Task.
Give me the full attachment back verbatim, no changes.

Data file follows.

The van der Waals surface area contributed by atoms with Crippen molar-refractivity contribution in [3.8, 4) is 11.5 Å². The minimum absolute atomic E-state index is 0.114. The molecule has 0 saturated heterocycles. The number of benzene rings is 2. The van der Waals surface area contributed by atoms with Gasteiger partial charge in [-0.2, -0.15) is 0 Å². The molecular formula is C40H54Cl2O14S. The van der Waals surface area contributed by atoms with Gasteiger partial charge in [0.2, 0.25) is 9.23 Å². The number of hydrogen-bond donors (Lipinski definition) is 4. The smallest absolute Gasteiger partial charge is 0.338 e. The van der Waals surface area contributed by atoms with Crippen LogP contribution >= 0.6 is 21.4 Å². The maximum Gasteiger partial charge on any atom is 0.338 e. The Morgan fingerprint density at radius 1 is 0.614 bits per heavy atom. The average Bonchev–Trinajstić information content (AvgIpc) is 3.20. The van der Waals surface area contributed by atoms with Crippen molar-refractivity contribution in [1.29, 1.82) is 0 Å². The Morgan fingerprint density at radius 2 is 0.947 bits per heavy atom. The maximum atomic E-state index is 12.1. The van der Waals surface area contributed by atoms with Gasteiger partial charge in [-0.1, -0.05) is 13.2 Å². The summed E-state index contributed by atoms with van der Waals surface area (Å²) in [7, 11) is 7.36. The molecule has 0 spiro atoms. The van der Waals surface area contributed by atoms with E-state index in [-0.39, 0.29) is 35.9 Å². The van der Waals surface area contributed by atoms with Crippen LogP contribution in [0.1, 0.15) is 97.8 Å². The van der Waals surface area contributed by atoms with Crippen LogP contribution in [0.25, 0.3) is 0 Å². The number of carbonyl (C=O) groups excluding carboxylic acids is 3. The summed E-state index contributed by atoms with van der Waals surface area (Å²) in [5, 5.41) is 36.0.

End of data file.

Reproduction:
The van der Waals surface area contributed by atoms with Crippen molar-refractivity contribution in [3.8, 4) is 11.5 Å². The minimum absolute atomic E-state index is 0.114. The molecule has 0 saturated heterocycles. The number of benzene rings is 2. The van der Waals surface area contributed by atoms with Gasteiger partial charge in [-0.2, -0.15) is 0 Å². The molecular formula is C40H54Cl2O14S. The van der Waals surface area contributed by atoms with Gasteiger partial charge in [0.2, 0.25) is 9.23 Å². The number of hydrogen-bond donors (Lipinski definition) is 4. The smallest absolute Gasteiger partial charge is 0.338 e. The van der Waals surface area contributed by atoms with Crippen LogP contribution >= 0.6 is 21.4 Å². The maximum Gasteiger partial charge on any atom is 0.338 e. The Morgan fingerprint density at radius 1 is 0.614 bits per heavy atom. The average Bonchev–Trinajstić information content (AvgIpc) is 3.20. The van der Waals surface area contributed by atoms with Crippen molar-refractivity contribution in [1.29, 1.82) is 0 Å². The Morgan fingerprint density at radius 2 is 0.947 bits per heavy atom. The maximum atomic E-state index is 12.1. The van der Waals surface area contributed by atoms with Gasteiger partial charge in [-0.1, -0.05) is 13.2 Å². The summed E-state index contributed by atoms with van der Waals surface area (Å²) in [7, 11) is 7.36. The molecule has 0 spiro atoms. The van der Waals surface area contributed by atoms with E-state index in [-0.39, 0.29) is 35.9 Å². The van der Waals surface area contributed by atoms with Crippen LogP contribution in [0.1, 0.15) is 97.8 Å². The van der Waals surface area contributed by atoms with Crippen LogP contribution in [0.25, 0.3) is 0 Å². The number of carbonyl (C=O) groups excluding carboxylic acids is 3. The summed E-state index contributed by atoms with van der Waals surface area (Å²) in [5, 5.41) is 36.0.